Hello again everyone! The new season is now upon us, and after an exciting World Championships, I, like many of you, am ready to get down to business and try and get that invite to Yokohama!
The first Regional Championships are right around the corner, in which we’ll see our last event of the Astral Radiance format, and our first glimpse of the new Lost Origin format. The first Regional Championships awkwardly falls right before Lost Origin becomes legal for tournament play, so it will be roughly the same as the North America International Championships and the World Championships. At this point, the Astral Radiance format has had quite a bit of play, so I’m not going to go over it in this article; instead, I would recommend taking a look at the World Championship results, and checking out some of the PokeBeach articles over that format. Rather than keep rehashing things, I’m instead going to share some of my insight into the Lost Origin format, which will be our tournament format for the Peoria Regional Championships and onward.
In the equivalent Japanese Lost Origin format, you see some of the same decks from Worlds at the top of the meta — namely, Origin Forme Palkia VSTAR and Mew VMAX — along with a few new options from Lost Origin. Of the new decks, some of the most successful have been decks built around using the new Mirage Gate card. Mirage Gate is incredibly good once it’s able to be used, as the Energy acceleration it provides is some of the best we’ve ever seen from an Item card. The card is rather reminiscent of Beast Ring, except that it can be used on anything, and can be used throughout the game, not just in a small window. While you do have to build your engine around getting cards in the Lost Zone in order to use Mirage Gate, you aren’t limited beyond that. That is, the kinds of Pokemon you can use with this card are incredibly versatile. In this article, I’ll be going over some of my favorite Mirage Gate-based decks, as well as over how I like to build a deck that uses the Mirage Gate engine.
The Mirage Gate Core
Before you can think about which Pokemon you want to use in a Mirage Gate deck, it’s important to have a strong foundation for getting things into the Lost Zone. After all, if you can’t actually get seven cards in the Lost Zone quickly, you’ll be too far behind for your Mirage Gate Energy acceleration to make up the difference. Luckily, it isn’t all that difficult to actually pull this off. There are three key cards that you’ll want to have in any Mirage Gate deck: Comfey, Colress’s Experiment, and Lost Vacuum.
Comfey is the same as Amazing Rare Jirachi, but instead of putting the card you don’t want back on top of your deck, you put it into the Lost Zone. By using Comfey — and repeatedly re-using it with Scoop Up Net — not only will you have a bit of a consistency boost, but you’ll also be able to quickly get cards into the Lost Zone. Colress’s Experiment will be your main draw Supporter in any of these decks; it’s a bit like Sage's Training or Hapu, but again, the cards you don’t pick go to the Lost Zone. In addition to adding two cards to the Lost Zone each time you use it, Colress’s Experiment is actually a pretty strong draw Supporter, to the point that you won’t feel like you’re at a disadvantage when you have to use it instead of, say, Marnie. Between Comfey and Colress’s Experiment, you’ll have the basis for a good consistency engine, which also gets you plenty of cards into the Lost Zone quickly. If you go second, and use Flower Selecting and Colress’s Experiment each turn, you’ll have six cards in the Lost Zone by turn 2, and that’s without having to use multiple Comfey. Even when going first, these two cards get you your first four into the Lost Zone, so you don’t have to do too much more to get to the point where you can use Mirage Gate.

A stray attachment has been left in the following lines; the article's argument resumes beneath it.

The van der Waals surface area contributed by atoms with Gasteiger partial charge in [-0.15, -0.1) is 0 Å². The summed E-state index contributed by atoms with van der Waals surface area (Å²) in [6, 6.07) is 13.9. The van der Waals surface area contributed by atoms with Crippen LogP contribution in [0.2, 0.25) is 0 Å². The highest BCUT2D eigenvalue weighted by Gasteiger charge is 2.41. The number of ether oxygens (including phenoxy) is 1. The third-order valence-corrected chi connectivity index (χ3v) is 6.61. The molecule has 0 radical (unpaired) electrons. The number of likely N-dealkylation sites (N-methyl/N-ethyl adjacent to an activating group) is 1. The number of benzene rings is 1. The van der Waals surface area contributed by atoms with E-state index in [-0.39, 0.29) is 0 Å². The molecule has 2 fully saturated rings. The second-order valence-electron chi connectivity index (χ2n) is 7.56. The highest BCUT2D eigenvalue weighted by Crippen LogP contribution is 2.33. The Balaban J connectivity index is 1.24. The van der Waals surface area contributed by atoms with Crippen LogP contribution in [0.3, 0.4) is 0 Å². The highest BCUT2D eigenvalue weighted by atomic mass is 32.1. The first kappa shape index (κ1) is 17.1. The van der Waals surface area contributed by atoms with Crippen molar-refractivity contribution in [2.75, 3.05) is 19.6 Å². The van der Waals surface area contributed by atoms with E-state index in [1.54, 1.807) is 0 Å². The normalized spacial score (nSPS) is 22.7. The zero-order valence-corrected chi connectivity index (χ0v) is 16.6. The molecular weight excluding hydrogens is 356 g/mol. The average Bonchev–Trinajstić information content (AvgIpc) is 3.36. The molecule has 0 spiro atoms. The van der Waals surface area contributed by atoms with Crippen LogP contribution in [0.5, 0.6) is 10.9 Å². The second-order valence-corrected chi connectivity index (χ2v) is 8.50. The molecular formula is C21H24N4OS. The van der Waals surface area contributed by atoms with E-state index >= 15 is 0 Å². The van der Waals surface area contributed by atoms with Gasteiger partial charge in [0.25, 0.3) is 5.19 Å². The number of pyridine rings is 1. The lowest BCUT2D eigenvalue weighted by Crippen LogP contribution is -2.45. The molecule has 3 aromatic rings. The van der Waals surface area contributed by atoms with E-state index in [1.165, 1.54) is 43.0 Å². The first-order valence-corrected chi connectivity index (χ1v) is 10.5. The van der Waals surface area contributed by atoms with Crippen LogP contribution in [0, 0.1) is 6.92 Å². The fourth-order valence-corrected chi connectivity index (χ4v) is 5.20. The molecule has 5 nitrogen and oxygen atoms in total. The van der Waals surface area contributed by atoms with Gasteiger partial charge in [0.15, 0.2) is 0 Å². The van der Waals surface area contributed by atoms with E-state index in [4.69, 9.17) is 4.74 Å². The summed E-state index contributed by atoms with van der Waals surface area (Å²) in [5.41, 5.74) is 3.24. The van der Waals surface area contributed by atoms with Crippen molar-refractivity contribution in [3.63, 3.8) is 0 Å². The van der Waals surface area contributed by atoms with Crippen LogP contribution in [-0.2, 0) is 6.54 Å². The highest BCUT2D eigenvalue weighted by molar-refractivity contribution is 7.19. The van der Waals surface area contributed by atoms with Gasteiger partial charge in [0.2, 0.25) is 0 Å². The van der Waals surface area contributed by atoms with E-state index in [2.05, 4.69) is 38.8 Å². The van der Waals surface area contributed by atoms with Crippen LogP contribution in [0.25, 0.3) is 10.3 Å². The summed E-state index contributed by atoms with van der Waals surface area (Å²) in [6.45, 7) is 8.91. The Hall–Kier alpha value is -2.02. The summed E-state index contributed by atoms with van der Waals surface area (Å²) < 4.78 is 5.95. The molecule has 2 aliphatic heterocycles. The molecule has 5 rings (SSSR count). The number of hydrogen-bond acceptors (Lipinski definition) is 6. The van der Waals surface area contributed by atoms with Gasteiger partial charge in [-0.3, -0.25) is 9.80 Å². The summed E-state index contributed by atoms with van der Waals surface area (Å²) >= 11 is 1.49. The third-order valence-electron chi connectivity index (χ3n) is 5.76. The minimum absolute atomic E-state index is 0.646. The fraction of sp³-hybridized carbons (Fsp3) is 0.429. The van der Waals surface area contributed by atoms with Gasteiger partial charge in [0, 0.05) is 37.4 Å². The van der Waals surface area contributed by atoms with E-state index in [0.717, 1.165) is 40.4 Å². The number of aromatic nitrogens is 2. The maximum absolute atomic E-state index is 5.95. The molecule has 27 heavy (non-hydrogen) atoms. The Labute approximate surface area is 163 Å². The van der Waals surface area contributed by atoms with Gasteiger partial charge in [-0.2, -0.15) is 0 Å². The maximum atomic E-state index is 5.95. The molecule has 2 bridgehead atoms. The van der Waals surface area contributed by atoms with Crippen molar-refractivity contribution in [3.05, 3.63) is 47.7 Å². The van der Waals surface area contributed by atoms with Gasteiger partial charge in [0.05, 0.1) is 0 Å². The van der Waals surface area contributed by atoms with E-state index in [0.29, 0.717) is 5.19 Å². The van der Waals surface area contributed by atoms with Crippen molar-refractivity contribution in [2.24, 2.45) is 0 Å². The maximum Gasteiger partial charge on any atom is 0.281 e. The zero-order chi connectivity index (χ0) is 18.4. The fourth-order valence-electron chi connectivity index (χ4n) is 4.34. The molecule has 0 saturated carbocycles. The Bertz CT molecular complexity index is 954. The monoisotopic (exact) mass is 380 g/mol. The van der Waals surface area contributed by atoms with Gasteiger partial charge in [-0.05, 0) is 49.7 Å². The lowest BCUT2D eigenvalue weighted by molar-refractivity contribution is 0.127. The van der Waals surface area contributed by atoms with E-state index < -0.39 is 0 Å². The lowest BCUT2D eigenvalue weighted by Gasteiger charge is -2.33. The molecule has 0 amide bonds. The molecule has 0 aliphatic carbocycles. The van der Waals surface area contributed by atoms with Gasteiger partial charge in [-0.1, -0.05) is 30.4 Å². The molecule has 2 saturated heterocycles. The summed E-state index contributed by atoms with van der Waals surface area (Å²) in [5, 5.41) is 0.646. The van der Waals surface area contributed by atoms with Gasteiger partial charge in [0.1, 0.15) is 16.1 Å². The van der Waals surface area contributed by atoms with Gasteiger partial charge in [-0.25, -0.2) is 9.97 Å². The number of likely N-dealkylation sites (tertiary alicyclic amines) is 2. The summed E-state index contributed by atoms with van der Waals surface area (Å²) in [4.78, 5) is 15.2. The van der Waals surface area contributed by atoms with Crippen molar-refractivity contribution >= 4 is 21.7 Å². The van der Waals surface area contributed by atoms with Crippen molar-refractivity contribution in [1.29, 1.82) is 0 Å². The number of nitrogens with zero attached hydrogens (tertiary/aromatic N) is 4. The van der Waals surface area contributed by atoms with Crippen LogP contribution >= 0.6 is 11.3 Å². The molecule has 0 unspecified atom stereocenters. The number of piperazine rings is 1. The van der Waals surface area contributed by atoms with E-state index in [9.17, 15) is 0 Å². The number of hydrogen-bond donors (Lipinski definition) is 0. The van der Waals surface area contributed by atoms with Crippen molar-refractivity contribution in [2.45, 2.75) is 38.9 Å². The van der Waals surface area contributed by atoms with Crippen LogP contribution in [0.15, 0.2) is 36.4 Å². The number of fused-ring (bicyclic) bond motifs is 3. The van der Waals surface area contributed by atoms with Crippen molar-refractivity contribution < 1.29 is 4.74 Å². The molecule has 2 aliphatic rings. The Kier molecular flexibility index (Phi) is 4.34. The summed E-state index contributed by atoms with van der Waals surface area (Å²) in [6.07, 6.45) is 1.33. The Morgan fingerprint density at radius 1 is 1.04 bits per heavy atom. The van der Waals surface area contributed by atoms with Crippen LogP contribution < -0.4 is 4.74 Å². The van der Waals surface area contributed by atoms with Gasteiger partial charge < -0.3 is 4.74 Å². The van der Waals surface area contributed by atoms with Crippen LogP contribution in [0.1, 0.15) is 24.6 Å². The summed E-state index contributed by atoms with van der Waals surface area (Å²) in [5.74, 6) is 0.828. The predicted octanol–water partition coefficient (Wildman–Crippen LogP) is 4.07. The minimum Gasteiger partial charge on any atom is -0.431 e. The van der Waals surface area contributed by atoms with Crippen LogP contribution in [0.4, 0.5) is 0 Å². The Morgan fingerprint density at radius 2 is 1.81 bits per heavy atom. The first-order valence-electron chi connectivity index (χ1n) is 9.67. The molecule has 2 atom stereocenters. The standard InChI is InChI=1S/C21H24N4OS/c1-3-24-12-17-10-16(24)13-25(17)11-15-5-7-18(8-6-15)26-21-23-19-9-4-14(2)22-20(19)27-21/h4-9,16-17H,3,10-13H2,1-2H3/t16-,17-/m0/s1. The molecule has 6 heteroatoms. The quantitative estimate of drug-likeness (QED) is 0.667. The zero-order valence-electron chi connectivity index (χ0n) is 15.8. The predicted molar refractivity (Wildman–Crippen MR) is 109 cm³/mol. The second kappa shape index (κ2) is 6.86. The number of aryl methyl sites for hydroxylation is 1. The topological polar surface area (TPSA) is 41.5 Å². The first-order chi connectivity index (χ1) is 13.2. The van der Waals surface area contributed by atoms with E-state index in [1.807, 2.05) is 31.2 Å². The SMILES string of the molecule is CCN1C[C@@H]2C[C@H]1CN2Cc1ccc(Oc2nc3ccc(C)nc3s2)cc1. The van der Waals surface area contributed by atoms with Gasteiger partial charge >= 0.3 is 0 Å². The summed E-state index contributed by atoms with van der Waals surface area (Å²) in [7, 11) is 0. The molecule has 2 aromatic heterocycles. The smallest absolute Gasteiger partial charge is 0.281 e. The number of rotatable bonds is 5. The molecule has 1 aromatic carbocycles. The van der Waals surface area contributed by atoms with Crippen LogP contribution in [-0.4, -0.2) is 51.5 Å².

To help shore things up, we also have our third key card: Lost Vacuum. It may not be immediately obvious how good this card is, but after playing with it a few times, you’ll see why I like it so much in this Lost Zone engine. What Lost Vacuum does is that it acts as a quick +2 to your Lost Zone stack. The trick here is that you rarely want to get rid of your opponent’s card with it; instead, you want to target either one of your Tools or your Stadium. That way, not only do you add a card into your Lost Zone by playing the Lost Vacuum, but you’ll also put that Tool or Stadium card in the Lost Zone. With that extra boost, it isn’t difficult at all to get to the seven cards you need to use Mirage Gate, even when you’re going first and can’t use Colress’s Experiment back to back.
In every Mirage Gate deck I’ve built, I’ve made sure to include four Comfey, four Colress’s Experiment, and two Lost Vacuum, as well as the four Mirage Gate. Aside from those, I’d recommend playing multiple Scoop Up Net (either three or four) so that you can easily use Comfey multiple times, as well as some Air Balloon (typically two or three) so that you can retreat your Comfey. Other than that, there isn’t anything that you need to have in a Mirage Gate deck — you can focus the rest of your list around whatever Pokemon that you’re building around. One of the best parts about Mirage Gate is you can use it on any Pokemon, so you aren’t limited at all in that regard. In theory, every Pokemon in the game can take advantage of this engine, it’s just a question of which Pokemon is the best.
This concludes the public portion of this article.
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